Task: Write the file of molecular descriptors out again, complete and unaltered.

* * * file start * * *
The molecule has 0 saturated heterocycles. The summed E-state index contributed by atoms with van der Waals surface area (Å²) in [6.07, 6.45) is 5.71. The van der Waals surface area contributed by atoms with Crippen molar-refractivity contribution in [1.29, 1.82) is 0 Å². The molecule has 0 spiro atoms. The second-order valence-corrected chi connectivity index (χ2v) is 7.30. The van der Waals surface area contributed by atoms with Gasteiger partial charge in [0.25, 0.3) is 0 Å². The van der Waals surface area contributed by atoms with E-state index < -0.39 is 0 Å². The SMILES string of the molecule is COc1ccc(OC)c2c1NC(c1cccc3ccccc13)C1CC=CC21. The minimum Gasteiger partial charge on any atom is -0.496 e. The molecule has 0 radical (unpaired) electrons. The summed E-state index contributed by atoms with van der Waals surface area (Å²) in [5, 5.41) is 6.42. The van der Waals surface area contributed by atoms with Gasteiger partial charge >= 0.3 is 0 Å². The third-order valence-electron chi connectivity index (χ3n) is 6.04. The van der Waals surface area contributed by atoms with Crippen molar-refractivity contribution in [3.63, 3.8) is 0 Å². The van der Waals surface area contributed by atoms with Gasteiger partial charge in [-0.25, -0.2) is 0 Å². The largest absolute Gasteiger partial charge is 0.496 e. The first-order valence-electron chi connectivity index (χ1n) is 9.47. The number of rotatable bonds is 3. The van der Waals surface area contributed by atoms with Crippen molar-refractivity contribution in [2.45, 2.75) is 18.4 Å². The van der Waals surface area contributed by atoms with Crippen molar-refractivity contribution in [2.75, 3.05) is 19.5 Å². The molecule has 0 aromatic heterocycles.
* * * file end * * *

The molecule has 0 saturated heterocycles. The summed E-state index contributed by atoms with van der Waals surface area (Å²) in [6.07, 6.45) is 5.71. The van der Waals surface area contributed by atoms with Crippen molar-refractivity contribution in [1.29, 1.82) is 0 Å². The molecule has 0 spiro atoms. The second-order valence-corrected chi connectivity index (χ2v) is 7.30. The van der Waals surface area contributed by atoms with Gasteiger partial charge in [0.25, 0.3) is 0 Å². The van der Waals surface area contributed by atoms with E-state index < -0.39 is 0 Å². The SMILES string of the molecule is COc1ccc(OC)c2c1NC(c1cccc3ccccc13)C1CC=CC21. The minimum Gasteiger partial charge on any atom is -0.496 e. The molecule has 0 radical (unpaired) electrons. The summed E-state index contributed by atoms with van der Waals surface area (Å²) in [5, 5.41) is 6.42. The van der Waals surface area contributed by atoms with Gasteiger partial charge >= 0.3 is 0 Å². The third-order valence-electron chi connectivity index (χ3n) is 6.04. The van der Waals surface area contributed by atoms with Crippen molar-refractivity contribution in [3.63, 3.8) is 0 Å². The van der Waals surface area contributed by atoms with Gasteiger partial charge in [-0.25, -0.2) is 0 Å². The largest absolute Gasteiger partial charge is 0.496 e. The first-order valence-electron chi connectivity index (χ1n) is 9.47. The number of rotatable bonds is 3. The van der Waals surface area contributed by atoms with Crippen molar-refractivity contribution in [2.45, 2.75) is 18.4 Å². The van der Waals surface area contributed by atoms with Crippen molar-refractivity contribution in [2.75, 3.05) is 19.5 Å². The molecule has 0 aromatic heterocycles.